Beloved NY1 journalist Ruschell Boone — who bravely came back to the anchor chair this year after a brutal battle with pancreatic cancer — died Sunday evening. She was 48.
NY1, where Boone worked as a reporter and news anchor for over two decades, confirmed her death in an internal email shared with The Post.
“She was a dedicated and principled journalist to the very end,” the memo said.
“In her last week with us, she was still working on ideas for her show and sharing thoughts for making NY1 a continued beacon of truth for New Yorkers.”
She is survived by her two sons, Jackson, 12, and Carter, 9, and her husband, Todd.
“Ruschell recently shared that every day we spend with our loved ones is a victory,” the internal memo said. “Ruschell made every moment feel victorious and every day feel special. We’re heartbroken we won’t get to have more days with her.”
Boone was diagnosed with pancreatic cancer in 2021, when nagging, vague stomach discomfort evolved into horrible pains and a trip to the emergency room.
A CT scan revealed the devastating news.
“I just started wailing, crying and looking at my husband, thinking I heard it incorrectly,” she had told The Post after the diagnosis.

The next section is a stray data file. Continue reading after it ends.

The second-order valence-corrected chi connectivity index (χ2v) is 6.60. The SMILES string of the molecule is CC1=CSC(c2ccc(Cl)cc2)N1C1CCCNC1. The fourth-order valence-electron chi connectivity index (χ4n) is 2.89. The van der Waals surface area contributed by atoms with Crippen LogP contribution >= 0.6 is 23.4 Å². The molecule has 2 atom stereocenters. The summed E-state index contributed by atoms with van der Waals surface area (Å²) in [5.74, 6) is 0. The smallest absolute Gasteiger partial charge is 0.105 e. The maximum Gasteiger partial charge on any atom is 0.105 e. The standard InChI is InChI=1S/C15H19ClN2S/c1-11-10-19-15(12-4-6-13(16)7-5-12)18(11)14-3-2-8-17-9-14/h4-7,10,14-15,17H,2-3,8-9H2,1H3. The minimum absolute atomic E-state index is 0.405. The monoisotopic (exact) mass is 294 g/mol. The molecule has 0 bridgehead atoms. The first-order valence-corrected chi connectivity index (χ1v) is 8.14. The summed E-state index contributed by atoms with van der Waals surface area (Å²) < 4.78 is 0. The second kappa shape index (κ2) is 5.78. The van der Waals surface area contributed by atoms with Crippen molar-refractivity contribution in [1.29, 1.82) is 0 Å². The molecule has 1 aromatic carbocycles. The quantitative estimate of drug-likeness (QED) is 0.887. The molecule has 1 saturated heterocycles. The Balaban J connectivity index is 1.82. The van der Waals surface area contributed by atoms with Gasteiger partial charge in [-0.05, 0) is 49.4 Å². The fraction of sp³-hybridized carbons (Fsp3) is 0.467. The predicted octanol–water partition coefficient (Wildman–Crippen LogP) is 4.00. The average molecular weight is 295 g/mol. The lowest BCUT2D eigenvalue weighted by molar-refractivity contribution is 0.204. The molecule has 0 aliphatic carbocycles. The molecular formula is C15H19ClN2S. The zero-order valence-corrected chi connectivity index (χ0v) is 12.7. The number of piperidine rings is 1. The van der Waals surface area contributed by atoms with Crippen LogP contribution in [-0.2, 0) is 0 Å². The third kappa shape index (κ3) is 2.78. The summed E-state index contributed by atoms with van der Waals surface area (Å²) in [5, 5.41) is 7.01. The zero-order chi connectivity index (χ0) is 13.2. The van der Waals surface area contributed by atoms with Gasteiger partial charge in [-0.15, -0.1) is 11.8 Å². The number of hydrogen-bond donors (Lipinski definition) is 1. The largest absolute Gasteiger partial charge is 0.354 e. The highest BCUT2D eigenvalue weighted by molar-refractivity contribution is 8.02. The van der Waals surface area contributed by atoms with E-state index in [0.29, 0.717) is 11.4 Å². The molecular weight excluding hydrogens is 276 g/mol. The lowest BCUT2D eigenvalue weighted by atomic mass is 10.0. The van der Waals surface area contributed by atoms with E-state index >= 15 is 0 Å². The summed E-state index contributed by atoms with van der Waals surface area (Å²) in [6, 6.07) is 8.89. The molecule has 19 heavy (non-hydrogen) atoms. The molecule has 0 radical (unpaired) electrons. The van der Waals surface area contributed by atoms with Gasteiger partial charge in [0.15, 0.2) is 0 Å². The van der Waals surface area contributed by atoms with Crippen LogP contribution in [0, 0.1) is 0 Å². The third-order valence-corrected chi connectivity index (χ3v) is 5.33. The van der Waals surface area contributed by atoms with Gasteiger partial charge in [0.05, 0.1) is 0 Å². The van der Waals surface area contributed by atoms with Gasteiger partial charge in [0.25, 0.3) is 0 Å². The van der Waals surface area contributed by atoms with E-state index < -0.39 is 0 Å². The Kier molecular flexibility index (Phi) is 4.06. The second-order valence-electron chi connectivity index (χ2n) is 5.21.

“I thought, ‘Oh my god, I’m dead’ … My kids are going to grow up without a mother,” she added.
From June 2022 through March of this year, Boone stepped away from her responsibilities at the anchor desk to receive chemotherapy.
In March, she returned to the anchor chair for the Charter Communications-owned network, and told her devoted viewers of her noon newscast that the chemo was “so brutal,” but she was back to “feeling great.”
Her first interview back on NY1 was with New York City Mayor Eric Adams, who tweeted saying that “our city is so lucky to have @RuschellBoone back where she belongs — behind the anchor desk and holding all of us in positions of power to account.”
However, just four months after being declared cancer-free, Boone revealed on social media that her battle with cancer had taken a turn for the worse.
“I’m very touched by all who reached out to see how I’m doing. Unfortunately, my cancer has metastasized in my liver and I’m back in treatment. It’s rough, but the chemo is working,” Boone shared to her Instagram and X accounts in late July.
“Prayers have carried me through the difficult moments. Thank u for rooting for me.”
Since being diagnosed with pancreatic cancer, the newswoman became a strong advocate in the battle against pancreatic cancer.
She recently posted on Instagram sharing that she was emceeing and participating in the Pancreatic Cancer Action Network’s Purple Stride walk to end pancreatic cancer, which happened in April.
An earlier post shows that she also attended Memorial Sloan Kettering’s Comedy vs Cancer fundraiser event.
“Ruschell’s legacy will be defined by that outstanding journalism and, more than anything, her remarkable ability to connect.
“Ruschell was effervescent in every sense of the word,” the memo to staff said. “She was, simply put, a joy to be around. It was those traits that allowed her to deeply engage with New Yorkers, as well as behind the scenes with her colleagues.”
“Ruschell will always be remembered for her service to the people of New York, especially her beloved boroughs of Queens and the Bronx. We will not be the same without her.”